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August 5, 2013  

Climate change and war

Brad Plumer, writing at washingtonpost.com, rounds up various reactions to last week’s report in Science that sought to quantify the influence of climate on human conflict: “At a basic level, it’s easy to dream up all sorts of ways that hotter temperatures or other climatic disruptions might make conflict more likely. What if more frequent droughts put various groups in conflict for water resources? What if sea-level rise forces, say, millions of refugees from Bangladesh to flee into India? But that hardly means that conflict is inevitable in a warmer world. After all, the 2000s were the warmest decade on record, but they also managed to be “the least conflict-ridden decade since the 1970s.'”

Quartz’s Christopher Mims (@mims) notes that online attacks on SCADA gear and other physical objects — say, taking control of hydroelectric turbines — are the predecessors to much more fine-grained attacks on the coming Internet of Things: “If you think cybercrime is scary now, just wait until hackers can control and monitor every object in your environment.”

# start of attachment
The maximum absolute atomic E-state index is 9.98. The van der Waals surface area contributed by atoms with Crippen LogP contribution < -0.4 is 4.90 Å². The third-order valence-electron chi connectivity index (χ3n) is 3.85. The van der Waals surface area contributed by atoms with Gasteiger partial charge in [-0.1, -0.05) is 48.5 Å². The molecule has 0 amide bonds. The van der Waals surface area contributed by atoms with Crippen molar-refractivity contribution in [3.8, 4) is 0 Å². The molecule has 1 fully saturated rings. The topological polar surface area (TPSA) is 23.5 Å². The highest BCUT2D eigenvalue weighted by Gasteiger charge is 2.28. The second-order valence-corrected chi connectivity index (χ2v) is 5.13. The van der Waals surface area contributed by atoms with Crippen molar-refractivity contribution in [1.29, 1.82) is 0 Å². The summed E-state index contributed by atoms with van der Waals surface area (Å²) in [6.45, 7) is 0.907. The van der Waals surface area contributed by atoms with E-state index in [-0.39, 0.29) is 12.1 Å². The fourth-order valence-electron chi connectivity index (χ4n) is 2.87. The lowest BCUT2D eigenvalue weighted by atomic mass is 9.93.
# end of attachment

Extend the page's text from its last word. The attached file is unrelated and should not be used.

R. Nicholas Burns (@Rnicholasburns) recaps John Kerry’s first six months as Secretary of State, which last week saw the resumption of Israeli-Palestinian peace talks: “Kerry is putting diplomacy back on the map. He has embraced his role as America’s top diplomat and is reasserting America’s primacy in the two pivotal regions for US security — the Middle East and Asia.”

Warlord’s Quote of the Day

“No one is fool enough to choose war instead of peace; in peace sons bury fathers, but in war fathers bury sons.” Herodotus, Histories (quoting Croesus)

Contributed by Anita Blair, formerly Acting Assistant Secretary of the Navy (Manpower & Reserve Affairs). Blair is a member of the Warlord Loop, a private email forum for national security experts.

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